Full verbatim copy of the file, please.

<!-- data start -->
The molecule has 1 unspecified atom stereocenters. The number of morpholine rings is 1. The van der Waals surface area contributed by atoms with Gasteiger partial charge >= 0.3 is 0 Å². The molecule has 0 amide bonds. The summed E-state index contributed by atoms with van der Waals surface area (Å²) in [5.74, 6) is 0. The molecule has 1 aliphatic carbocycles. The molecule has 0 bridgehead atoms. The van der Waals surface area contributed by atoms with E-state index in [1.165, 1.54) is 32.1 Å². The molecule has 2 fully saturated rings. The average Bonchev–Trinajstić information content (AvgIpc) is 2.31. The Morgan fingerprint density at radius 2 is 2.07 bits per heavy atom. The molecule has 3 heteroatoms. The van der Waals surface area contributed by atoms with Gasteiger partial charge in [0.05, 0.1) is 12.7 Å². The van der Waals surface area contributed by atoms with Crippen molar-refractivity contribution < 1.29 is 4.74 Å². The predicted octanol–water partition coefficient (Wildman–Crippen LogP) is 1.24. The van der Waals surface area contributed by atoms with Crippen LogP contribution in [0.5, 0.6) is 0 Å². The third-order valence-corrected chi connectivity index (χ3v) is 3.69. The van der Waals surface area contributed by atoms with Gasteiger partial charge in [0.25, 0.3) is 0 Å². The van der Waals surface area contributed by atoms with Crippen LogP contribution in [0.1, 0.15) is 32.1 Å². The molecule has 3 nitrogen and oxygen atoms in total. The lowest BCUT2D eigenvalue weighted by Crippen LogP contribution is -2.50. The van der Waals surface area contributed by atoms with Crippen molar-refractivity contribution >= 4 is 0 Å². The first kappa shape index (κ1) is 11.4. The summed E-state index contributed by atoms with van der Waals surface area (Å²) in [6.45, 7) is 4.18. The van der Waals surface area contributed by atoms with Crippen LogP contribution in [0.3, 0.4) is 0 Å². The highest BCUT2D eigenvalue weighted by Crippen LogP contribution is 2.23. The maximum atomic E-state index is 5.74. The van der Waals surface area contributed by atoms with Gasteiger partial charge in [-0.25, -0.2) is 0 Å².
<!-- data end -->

The molecule has 1 unspecified atom stereocenters. The number of morpholine rings is 1. The van der Waals surface area contributed by atoms with Gasteiger partial charge >= 0.3 is 0 Å². The molecule has 0 amide bonds. The summed E-state index contributed by atoms with van der Waals surface area (Å²) in [5.74, 6) is 0. The molecule has 1 aliphatic carbocycles. The molecule has 0 bridgehead atoms. The van der Waals surface area contributed by atoms with E-state index in [1.165, 1.54) is 32.1 Å². The molecule has 2 fully saturated rings. The average Bonchev–Trinajstić information content (AvgIpc) is 2.31. The Morgan fingerprint density at radius 2 is 2.07 bits per heavy atom. The molecule has 3 heteroatoms. The van der Waals surface area contributed by atoms with Gasteiger partial charge in [0.05, 0.1) is 12.7 Å². The van der Waals surface area contributed by atoms with Crippen molar-refractivity contribution < 1.29 is 4.74 Å². The predicted octanol–water partition coefficient (Wildman–Crippen LogP) is 1.24. The van der Waals surface area contributed by atoms with Crippen LogP contribution in [0.5, 0.6) is 0 Å². The third-order valence-corrected chi connectivity index (χ3v) is 3.69. The van der Waals surface area contributed by atoms with Gasteiger partial charge in [0.25, 0.3) is 0 Å². The van der Waals surface area contributed by atoms with Crippen LogP contribution in [0.1, 0.15) is 32.1 Å². The molecule has 3 nitrogen and oxygen atoms in total. The lowest BCUT2D eigenvalue weighted by Crippen LogP contribution is -2.50. The van der Waals surface area contributed by atoms with Crippen molar-refractivity contribution >= 4 is 0 Å². The first kappa shape index (κ1) is 11.4. The summed E-state index contributed by atoms with van der Waals surface area (Å²) in [6.45, 7) is 4.18. The van der Waals surface area contributed by atoms with Crippen LogP contribution in [0.3, 0.4) is 0 Å². The highest BCUT2D eigenvalue weighted by Crippen LogP contribution is 2.23. The maximum atomic E-state index is 5.74. The van der Waals surface area contributed by atoms with Gasteiger partial charge in [-0.25, -0.2) is 0 Å².